Deccan Mujahideen?

The “Deccan Mujihadeen” have claimed responsibility for the Mumbai attacks today. It doesn’t seem clear who this group is, but there are two good reasons why it’s plausible that such a group might exist and have typical Salafist motivations.

The Deccan is the plateau in central eastern India, roughly contiguous with Andhra Pradesh with its capital, Hyderabad. Andhra is what remains of the domains of the Nizam and is a historically Muslim region. As part of the independence agreement, the NIzam was given considerable independence from the rest of India, an agreement that was quickly violated by the Indian government who ‘invaded’ within a year. There is thus a natural solidarity of feeling with Muslims in Kashmir who found themselves part of India rather than (Muslim) Pakistan because of their rajah who was a Hindu.

The descendants of the Nizams of Hyderabad have the best claim to be Caliph, which provides a second basis for radical Islam to be centred in Andhra. A useful source of background is the book The Last Nizam by John Zubrzycki (MacMillan).

OTOH a group called Indian Mujahideen, with much less geographical locality, threatened attacks on Mumbai after successful attacks they carried out on Jaipur. So there may be some opportunism and specious justification in the choice of the group name to take responsibility for these attacks.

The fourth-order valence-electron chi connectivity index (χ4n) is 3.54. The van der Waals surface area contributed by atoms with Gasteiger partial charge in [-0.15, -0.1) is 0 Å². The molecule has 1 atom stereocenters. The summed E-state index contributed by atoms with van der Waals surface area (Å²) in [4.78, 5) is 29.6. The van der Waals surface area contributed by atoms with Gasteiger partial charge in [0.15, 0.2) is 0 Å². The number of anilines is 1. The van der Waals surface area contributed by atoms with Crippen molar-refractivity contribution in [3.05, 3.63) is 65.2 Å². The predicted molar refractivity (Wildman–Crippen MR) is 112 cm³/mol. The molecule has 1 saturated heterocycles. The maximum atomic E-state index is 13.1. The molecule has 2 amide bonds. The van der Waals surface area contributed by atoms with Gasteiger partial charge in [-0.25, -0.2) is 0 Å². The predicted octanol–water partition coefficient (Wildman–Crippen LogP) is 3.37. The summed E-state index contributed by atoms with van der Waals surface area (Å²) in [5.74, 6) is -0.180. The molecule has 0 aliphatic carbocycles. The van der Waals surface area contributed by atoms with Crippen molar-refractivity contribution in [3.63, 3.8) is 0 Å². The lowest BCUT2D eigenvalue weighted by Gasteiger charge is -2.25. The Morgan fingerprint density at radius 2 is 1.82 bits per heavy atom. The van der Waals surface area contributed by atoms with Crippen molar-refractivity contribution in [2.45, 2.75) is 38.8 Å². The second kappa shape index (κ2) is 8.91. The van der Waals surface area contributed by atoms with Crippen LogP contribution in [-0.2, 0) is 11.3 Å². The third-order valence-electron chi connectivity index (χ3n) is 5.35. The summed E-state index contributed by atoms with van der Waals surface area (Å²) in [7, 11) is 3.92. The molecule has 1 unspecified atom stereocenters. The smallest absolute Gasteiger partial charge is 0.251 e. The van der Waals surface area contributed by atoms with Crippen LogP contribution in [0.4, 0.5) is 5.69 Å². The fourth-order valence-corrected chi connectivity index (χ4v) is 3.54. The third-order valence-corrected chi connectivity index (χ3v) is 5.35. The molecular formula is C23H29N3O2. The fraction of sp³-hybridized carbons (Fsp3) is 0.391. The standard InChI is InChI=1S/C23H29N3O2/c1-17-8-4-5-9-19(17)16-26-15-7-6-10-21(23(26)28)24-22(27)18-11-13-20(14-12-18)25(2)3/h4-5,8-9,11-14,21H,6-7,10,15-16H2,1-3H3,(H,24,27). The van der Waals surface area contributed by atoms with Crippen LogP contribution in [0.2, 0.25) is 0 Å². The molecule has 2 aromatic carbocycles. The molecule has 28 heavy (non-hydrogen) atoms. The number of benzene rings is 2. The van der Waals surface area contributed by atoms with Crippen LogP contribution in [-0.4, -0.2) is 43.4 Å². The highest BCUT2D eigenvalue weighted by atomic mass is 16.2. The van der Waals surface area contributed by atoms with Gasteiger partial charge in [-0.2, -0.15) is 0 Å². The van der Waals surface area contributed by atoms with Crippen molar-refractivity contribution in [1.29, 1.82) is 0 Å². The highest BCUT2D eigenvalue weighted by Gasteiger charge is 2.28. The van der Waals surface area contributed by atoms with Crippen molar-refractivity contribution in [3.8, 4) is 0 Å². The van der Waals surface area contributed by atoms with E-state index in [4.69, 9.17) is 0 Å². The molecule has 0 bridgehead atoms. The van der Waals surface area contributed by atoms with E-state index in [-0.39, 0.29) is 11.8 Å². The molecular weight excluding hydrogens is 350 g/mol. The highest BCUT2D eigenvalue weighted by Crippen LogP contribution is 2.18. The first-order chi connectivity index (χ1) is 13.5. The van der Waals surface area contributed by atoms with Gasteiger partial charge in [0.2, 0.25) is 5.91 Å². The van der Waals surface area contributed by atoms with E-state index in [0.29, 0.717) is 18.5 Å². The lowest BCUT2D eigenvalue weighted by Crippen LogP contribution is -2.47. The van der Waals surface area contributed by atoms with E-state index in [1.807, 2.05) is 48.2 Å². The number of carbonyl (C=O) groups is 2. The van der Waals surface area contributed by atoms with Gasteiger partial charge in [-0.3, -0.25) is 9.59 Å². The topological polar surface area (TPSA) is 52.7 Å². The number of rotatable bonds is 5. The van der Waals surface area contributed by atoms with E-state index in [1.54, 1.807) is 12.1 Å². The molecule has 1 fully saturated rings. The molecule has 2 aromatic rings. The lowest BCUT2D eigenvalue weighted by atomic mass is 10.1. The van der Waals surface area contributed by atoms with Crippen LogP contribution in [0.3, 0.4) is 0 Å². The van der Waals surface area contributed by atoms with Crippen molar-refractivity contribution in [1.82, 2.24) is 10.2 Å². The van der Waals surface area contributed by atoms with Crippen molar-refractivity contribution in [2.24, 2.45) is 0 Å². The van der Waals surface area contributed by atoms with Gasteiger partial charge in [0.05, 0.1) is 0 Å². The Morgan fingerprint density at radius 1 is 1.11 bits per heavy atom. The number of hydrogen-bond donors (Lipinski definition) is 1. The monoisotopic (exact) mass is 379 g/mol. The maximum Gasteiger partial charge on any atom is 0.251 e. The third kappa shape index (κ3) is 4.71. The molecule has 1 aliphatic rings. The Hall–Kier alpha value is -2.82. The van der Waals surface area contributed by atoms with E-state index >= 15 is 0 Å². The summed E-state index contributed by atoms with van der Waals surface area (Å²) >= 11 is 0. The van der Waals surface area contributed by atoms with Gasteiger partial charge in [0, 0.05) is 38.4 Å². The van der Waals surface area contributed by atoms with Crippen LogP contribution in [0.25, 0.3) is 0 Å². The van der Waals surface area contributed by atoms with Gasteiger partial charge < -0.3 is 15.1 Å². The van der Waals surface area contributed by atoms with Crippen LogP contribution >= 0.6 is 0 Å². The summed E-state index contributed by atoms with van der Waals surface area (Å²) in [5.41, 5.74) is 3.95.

There’s some background here

and, by now, in many other places.

Suspicion of an al Qaeda link arises because of the simultaneous attacks, which has been a favourite tactic. However, the range of attack modalities and the low level of skill required for some of them suggest to me that there were a large number of lightly trained participants. Which doesn’t rule out an al Qaeda supervisor, of course.

See also Times of India on this subject.


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